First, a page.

Disc two of Spiritual Jazz Volume 8 Japan: Parts I and II opens with New Direction For The Arts’ Sun In The East which is taken from their 1972 album Free Form Suite. It was released on Takeshi Fujii’s independent jazz label Three Blind Mice and nowadays is a real rarity that changes hands for $200. No wonder, given the quality of Sun In The East which epitomises everything that is good about Japanese free jazz.

Many artists have covered Scarborough Fair especially during the sixties folk boom, and in 1969 Four Units covered the song on their eponymous album for Union Records. Initially, Four Units stay true to the original song, before stretching it and transforming it as they improvise and innovate taking it in a new direction. In doing so, what was once a musical ugly duckling is transformed into a swan, thanks to Four Units who reimagine and reinvent this familiar track.

One of the rarest albums in the history of Japanese jazz is Tachibana Volume 1 which was released by the Tohru Aizawa Quartet in 1975. It was a private press released which was funded by hotelier Jiro Tachibana, who spared no expenses during the recording of the album. Tachibana Volume 1 was recorded at a hall owned by Jiro Tachibana, who had paid for the best equipment, top musicians and a top recording engineer to record the album. They recorded five tracks, including Sacrament which is an intense, powerful and sometimes fluid example of spiritual jazz. It’s one of the highlights of Tachibana Volume 1 which after its release in 1975, Jiro Tachibana used the album his business card.

Takashi Miho and Jazz Eleven released the album Kokezaru Kumikyoku on MCA Records in 1971. It featured Kikazaru Takashi where Miho and Jazz Eleven seamlessly combine elements of funk, fusion and avant-garde to create a truly groundbreaking and memorable track. It’s best described as scorching, über funky and “groovy” track that ebbs and flows allowing room for a vocal that veers between ethereal and haunting and is one of the highlights of Spiritual Jazz Volume 8 Japan: Parts I and II.

In 1977, Japanese fusion septet Tee and Company released their third album Spanish Flower on the Three Blind Mice label. It featured just two lengthy tracks including Spanish Flower a nineteen minute epic where Tee and Company stretch their legs and showcase their talent and versatility. Sadly, original copies of  Spanish Flower which was Tee and Company’s finest hour are an incredibly rare and can cost up to $100.

Although jazz drummer Takeo Moriyama’s made his recording debut as a sideman in the late-sixties, it wasn’t until 1981 that the thirty-six year old released his debut album Smile on the Denon label. It featured  Watarase, which is seven minutes joyous modal jazz that is sure to make the listener Smile.

Babylonia Wind which was released on Columbia in 1972 was the debut album by the Kiyoshi Sugimoto Quintet album. Sadly, it was another album that passed the majority of record buyers by, and they missed out on music of the quality of the title-track Babylonia Wind which opens the albums. What follows is eleven minutes of spellbinding music where bandleader Kiyoshi Sugimoto delivers a flawless fleet fingered guitar solo. 

Japanese-American jazz pianist, composer, arranger and bandleader Toshiko Akiyoshi was born in 1929, and released her debut album Toshiko’s Piano in 1954. This was the start of a long and successful recording career for Toshiko Akiyoshi, who was nominated for fourteen Grammy Awards. Nowadays, Toshiko Akiyoshi is one of the famous and influential Japanese jazz musicians. That is why it’s so fitting that Kisarazu Zinku has been included on the compilation and hopefully, will introduce a new generation of to a legend of Japanese jazz Toshiko Akiyoshi.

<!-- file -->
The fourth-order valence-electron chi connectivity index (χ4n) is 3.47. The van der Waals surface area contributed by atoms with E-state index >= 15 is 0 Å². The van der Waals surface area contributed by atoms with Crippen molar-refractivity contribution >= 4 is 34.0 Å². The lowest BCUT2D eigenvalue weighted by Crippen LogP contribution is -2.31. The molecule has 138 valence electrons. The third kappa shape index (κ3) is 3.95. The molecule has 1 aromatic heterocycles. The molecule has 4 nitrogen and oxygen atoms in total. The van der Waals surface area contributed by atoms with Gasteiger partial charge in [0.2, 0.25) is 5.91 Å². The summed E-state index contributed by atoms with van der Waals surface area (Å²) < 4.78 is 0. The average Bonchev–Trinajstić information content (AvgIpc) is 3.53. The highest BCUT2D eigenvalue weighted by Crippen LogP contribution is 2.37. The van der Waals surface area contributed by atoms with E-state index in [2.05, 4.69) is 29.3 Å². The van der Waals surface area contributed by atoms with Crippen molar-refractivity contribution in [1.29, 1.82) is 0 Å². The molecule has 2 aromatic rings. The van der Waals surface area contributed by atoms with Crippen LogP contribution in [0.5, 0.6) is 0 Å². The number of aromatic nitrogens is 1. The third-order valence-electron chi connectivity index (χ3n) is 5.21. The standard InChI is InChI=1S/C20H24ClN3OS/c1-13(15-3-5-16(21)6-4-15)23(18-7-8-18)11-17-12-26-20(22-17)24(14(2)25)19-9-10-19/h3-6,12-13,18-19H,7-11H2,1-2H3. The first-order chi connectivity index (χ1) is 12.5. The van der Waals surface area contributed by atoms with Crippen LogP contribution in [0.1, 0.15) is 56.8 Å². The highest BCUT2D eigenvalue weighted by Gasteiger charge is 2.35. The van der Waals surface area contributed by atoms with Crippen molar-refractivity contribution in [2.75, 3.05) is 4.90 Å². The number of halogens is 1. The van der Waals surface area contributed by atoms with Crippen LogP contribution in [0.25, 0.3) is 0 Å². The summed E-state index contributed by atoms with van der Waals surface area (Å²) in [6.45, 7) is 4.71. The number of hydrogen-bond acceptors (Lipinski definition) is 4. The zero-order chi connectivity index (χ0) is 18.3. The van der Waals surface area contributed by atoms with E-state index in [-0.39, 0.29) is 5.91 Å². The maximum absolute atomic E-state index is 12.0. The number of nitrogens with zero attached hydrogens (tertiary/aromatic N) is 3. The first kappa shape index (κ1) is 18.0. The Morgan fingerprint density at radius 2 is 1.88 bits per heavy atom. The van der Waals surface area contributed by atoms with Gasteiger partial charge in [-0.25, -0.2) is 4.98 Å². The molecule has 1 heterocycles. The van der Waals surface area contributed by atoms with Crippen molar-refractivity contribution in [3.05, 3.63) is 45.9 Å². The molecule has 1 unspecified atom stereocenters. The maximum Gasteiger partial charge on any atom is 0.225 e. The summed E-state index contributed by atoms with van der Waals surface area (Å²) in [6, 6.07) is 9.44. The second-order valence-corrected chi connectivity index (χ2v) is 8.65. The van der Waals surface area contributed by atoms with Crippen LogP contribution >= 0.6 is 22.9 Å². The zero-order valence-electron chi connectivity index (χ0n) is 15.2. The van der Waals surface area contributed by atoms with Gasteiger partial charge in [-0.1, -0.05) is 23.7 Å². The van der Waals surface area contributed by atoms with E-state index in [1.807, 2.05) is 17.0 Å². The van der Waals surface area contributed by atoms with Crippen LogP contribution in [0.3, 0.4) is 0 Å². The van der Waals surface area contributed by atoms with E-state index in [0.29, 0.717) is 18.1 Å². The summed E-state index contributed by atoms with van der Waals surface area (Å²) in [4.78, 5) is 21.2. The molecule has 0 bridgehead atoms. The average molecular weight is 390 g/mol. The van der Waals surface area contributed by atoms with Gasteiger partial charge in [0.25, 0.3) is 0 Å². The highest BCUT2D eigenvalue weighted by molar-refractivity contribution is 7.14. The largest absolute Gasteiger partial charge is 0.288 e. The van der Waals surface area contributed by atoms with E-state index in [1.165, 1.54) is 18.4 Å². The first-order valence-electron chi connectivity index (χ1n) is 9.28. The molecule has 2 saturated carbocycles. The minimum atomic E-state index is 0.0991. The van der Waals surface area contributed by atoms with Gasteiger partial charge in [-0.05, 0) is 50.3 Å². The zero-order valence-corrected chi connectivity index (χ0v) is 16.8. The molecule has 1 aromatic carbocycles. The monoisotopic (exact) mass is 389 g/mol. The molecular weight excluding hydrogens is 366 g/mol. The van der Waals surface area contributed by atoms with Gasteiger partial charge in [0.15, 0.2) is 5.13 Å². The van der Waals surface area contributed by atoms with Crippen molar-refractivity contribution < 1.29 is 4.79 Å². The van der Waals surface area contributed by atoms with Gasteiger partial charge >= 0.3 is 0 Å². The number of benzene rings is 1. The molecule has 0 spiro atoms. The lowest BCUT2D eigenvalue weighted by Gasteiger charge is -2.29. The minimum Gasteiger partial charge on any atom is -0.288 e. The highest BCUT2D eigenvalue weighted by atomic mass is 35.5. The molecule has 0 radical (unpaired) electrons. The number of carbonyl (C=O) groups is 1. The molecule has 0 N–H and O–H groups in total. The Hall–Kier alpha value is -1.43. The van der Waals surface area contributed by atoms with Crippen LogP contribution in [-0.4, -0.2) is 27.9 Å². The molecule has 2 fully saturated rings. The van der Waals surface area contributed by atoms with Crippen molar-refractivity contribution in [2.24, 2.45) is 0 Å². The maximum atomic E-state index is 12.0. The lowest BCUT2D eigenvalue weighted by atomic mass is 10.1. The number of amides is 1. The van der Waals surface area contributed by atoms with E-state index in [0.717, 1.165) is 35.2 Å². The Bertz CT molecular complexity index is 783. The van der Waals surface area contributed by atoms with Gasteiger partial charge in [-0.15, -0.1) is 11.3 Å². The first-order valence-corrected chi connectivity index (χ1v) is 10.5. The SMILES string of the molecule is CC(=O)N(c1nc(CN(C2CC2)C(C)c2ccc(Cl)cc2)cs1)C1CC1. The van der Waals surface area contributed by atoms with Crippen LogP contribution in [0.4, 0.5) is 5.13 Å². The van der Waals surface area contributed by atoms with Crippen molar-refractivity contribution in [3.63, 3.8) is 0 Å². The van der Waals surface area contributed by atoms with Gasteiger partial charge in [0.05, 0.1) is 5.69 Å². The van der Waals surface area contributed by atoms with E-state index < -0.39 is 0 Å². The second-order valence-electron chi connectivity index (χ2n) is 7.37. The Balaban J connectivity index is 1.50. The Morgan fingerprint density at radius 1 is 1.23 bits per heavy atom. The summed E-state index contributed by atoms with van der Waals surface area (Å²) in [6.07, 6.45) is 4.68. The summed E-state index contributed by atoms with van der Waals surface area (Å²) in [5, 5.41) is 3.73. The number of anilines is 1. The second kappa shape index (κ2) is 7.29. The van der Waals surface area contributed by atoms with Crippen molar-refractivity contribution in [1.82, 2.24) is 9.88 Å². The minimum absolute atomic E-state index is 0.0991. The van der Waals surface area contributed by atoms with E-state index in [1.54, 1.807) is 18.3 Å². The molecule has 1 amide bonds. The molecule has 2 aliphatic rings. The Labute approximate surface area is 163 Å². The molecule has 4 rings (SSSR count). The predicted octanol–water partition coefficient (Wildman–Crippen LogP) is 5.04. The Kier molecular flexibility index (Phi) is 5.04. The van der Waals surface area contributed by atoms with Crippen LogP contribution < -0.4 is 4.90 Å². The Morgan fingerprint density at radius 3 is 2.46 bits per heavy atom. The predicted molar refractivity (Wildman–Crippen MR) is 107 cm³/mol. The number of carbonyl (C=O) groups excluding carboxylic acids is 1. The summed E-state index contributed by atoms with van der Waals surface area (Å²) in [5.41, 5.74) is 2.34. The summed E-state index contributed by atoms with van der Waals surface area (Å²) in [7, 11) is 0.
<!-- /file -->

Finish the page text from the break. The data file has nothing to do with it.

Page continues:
Spiritual Jazz Volume 8 Japan: Parts I and II closes with Yoshio Ikeda Whispering Weeds which opened his 1978 album Sketch Of My Life which was released on the Seven Seas label. Initially, it’s a melancholy and rueful sounding track before becoming cinematic as the tempo rises and the Suetoshi Shimizu unleashes a tenor saxophone solo that takes centre-stage. Bandleader and bassist Yoshio Ikeda is part of the rhythm section and helps drive the arrangement along as the compilation closes on a resounding high.

It’s not often a compilation series is still going strong after eight volumes, but that is the case with the Spiritual Jazz series. Spiritual Jazz Volume 8 Japan: Parts I and II features fifteen tracks which are described as: “Esoteric, Modal And Progressive Jazz From Japan: 1961-1983.” They’re also of the highest quality, just like previous instalments in the series. There’s a reason for that, and that is Jazzman Gerald continues to dig deeper than other compilers of jazz compilations. In doing so, he’s unearthed a myriad of hidden gems which will be new to many jazz fans. 

Sadly, many of the hidden gems on Spiritual Jazz Volume 8 Japan: Parts I and II are taken from albums that failed to find an audience when they were originally released. It was only later these albums came to the attention of collectors, and with demand outstripping supply, the prices of J-Jazz shot up like Bitcoin. As a result, many of albums these tracks are taken from are impossible to find, and when they do change hands it’s for ever-increasing sums of money. Fortunately, Jazzman Gerald has chosen fifteen examples of: “Esoteric, Modal And Progressive Jazz From Japan: 1961-1983” and they feature on Spiritual Jazz Volume 8 Japan: Parts I and II, which was recently released by Jazzman Records. 

Spiritual Jazz Volume 8 Japan: Parts I and II is the latest instalment in the long-running and successful Spiritual Jazz series, and is the perfect introduction to Japanese jazz. Indeed, Spiritual Jazz Volume 8 Japan: Parts I and II is the perfect companion to BBE Music’s J Jazz: Deep Modern Jazz From Japan 1969-1984, and these two albums will give newcomers to a tantalising taste of all that is good about Japanese jazz, including the esoteric, modal, modern and progressive.

Spiritual Jazz Volume 8 Japan: Parts I and II.